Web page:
From light logics to type assignments: a case study

M. Gaboardi, S. R. D. Rocca
2009 Logic Journal of the IGPL  
Using Soft Linear Logic (SLL) as case study, we analyze a method for transforming a light logic into a type assignment system for the λ-calculus, inheriting the complexity properties of the logics. Namely the typing assures the strong normalization in a number of steps polynomial in the size of the term, and moreover all polynomial functions can be computed by λ-terms that can be typed in the system. The proposed method is general enough to be used also for other light logics. Introduction The
more » ... ight logics, Light Linear Logic (LLL) [15] , Soft Linear Logic (SLL) [17] and Elementary Linear Logic (ELL) [8], were introduced as logical counterparts of some computational complexity classes. Proofs of LLL and SLL characterize polynomial time computations, while ELL characterizes elementary time computations. The characterization is based on the fact that proofs of these logics normalize in a number of cut-elimination steps which is either polynomial (in case of LLL and SLL) or elementary (in case of ELL) in their size, if their depth is fixed, and moreover they can encode every function with the given complexity. From a computer science perspective, light logics can be used for the design of programming languages with a given computational bound. This could be done in a straightforward way by a complete decoration of the logical proofs, but, due to the presence of modalities, the resulting languages could have a very complex syntactical structure, and they cannot be reasonably proposed for programming (an example of complete decoration of SLL is in [3]). A different approach is to fix as starting points: 1. The use of λ-calculus as an abstract paradigm of programming languages. 2. The use of types to characterize program properties. In this line, the aim becomes the design of a type assignment system for λ-calculus, where types are formulae of a light logic, in such a way that the logical properties are inherited by the well typed terms. Then types can be used for checking, besides the usual notion of correctness, also the complexity properties. Some results have already been obtained in this line. Two different proposals for a polynomial λ-calculus have been designed by Baillot and Terui [4] and Gaboardi and Ronchi Della Vol. 17 No. 5,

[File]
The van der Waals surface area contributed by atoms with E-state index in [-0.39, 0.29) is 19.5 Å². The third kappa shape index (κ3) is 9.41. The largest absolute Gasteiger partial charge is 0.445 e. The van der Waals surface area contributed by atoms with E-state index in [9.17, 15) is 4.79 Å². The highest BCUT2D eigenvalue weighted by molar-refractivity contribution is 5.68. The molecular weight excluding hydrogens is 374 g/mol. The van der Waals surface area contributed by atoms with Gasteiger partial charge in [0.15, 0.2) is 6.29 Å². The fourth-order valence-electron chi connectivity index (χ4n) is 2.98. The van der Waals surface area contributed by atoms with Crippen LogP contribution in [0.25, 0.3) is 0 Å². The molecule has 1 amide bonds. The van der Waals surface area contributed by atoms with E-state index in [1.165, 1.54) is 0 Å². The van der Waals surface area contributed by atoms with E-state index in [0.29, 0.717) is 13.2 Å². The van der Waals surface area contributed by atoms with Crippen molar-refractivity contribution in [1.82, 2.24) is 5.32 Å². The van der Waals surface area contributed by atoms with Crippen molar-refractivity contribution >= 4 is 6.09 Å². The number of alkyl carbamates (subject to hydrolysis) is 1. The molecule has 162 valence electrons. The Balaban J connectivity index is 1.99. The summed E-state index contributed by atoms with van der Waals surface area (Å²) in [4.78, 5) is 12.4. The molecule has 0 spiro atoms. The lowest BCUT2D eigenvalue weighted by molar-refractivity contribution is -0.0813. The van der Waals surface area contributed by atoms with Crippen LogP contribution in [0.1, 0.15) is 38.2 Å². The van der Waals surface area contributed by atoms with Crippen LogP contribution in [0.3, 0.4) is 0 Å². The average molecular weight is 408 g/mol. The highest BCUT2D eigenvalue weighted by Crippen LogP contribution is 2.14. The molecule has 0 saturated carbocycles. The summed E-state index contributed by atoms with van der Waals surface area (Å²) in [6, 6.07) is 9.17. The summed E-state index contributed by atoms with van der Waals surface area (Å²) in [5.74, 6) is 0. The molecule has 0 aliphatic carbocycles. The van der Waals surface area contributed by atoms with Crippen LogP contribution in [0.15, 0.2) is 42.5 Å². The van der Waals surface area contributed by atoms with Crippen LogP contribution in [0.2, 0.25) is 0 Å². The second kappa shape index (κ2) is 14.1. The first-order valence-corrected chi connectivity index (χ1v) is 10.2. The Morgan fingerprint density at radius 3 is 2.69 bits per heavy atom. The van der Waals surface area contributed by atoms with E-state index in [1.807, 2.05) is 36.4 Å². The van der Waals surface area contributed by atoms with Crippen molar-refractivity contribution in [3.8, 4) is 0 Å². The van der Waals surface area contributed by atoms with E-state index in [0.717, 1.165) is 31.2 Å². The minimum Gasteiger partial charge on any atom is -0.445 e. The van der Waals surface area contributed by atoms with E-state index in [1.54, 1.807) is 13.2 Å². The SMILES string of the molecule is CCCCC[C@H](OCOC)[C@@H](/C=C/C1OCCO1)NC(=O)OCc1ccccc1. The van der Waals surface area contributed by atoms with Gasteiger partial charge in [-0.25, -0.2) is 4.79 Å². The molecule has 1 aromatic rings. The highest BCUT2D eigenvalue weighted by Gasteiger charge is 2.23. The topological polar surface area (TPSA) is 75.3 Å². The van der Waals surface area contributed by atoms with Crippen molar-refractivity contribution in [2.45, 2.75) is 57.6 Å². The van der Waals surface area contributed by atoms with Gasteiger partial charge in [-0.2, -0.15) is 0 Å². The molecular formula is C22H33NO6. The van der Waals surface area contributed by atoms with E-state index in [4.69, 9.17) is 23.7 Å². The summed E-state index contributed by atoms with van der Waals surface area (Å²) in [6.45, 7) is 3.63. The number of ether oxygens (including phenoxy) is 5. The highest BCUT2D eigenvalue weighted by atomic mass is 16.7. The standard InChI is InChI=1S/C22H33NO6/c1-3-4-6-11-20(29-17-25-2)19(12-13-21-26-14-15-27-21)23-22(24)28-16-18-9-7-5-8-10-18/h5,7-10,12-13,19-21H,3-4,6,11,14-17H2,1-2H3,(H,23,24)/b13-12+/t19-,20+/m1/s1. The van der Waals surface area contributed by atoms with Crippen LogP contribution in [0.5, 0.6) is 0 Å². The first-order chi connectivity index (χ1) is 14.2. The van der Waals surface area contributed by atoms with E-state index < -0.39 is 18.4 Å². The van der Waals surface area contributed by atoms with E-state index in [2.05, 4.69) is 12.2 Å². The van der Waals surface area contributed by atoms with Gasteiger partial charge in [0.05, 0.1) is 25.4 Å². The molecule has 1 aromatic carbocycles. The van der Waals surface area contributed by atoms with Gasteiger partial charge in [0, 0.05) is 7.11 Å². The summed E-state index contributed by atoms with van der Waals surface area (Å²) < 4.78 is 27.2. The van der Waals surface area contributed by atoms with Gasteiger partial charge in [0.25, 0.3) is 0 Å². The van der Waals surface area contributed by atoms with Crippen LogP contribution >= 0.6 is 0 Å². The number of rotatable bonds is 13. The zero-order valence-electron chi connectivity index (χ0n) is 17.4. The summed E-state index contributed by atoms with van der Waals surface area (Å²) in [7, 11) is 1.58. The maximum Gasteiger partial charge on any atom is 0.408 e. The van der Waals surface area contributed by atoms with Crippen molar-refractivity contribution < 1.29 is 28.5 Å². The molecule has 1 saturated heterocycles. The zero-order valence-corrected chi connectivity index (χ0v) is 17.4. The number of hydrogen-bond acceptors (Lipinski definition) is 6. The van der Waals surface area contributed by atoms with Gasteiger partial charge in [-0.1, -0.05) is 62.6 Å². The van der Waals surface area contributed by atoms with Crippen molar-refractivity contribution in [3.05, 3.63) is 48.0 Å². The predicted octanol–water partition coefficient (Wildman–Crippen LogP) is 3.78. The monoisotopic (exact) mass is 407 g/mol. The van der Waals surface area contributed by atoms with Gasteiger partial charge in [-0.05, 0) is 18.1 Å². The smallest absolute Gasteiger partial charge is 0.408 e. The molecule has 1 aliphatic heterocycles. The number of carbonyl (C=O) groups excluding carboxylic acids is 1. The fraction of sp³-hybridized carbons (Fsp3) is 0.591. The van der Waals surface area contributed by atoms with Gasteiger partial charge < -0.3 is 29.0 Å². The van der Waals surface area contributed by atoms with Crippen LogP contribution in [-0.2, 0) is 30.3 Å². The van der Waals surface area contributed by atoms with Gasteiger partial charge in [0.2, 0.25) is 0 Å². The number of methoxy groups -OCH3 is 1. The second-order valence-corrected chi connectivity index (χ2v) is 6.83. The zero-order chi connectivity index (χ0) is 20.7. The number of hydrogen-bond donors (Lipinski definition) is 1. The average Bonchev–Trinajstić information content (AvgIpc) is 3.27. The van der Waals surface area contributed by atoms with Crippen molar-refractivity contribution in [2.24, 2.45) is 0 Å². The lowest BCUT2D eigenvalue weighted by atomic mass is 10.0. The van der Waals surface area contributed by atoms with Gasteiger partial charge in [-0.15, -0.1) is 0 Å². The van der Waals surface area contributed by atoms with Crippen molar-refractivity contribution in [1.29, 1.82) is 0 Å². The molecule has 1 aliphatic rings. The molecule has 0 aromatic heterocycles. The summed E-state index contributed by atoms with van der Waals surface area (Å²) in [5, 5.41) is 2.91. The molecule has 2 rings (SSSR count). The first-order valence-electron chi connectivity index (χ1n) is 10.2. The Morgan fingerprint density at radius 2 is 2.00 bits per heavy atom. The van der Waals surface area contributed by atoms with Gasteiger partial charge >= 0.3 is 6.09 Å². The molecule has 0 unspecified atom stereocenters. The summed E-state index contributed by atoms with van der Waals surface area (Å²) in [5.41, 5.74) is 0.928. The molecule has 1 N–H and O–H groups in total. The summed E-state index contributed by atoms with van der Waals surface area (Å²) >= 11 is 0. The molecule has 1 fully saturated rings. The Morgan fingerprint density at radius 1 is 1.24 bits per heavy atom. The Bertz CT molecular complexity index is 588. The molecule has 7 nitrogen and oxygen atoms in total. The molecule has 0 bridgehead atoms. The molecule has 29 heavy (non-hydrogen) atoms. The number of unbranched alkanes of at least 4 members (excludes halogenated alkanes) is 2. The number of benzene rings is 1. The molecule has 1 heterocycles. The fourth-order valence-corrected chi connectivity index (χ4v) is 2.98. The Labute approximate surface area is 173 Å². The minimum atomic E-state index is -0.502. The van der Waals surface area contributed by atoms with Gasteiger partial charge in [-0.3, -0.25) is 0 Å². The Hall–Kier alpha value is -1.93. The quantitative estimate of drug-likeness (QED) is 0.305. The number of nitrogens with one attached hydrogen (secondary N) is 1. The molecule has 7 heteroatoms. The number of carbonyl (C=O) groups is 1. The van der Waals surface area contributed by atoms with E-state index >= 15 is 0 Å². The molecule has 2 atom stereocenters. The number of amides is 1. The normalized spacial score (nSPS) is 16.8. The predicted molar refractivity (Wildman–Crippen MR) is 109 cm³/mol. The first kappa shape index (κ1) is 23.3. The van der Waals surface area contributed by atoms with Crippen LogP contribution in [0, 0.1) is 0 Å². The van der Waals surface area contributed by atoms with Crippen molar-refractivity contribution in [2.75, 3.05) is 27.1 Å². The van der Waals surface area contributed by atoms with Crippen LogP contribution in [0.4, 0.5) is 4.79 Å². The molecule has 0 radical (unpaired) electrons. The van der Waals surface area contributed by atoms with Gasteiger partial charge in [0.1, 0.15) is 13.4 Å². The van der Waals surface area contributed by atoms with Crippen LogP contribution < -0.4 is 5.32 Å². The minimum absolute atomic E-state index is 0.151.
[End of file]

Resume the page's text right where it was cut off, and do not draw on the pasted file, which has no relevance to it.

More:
doi:10.1093/jigpal/jzp019 fatcat:hrdmcpi7pbed3gsxd56tf7x4vy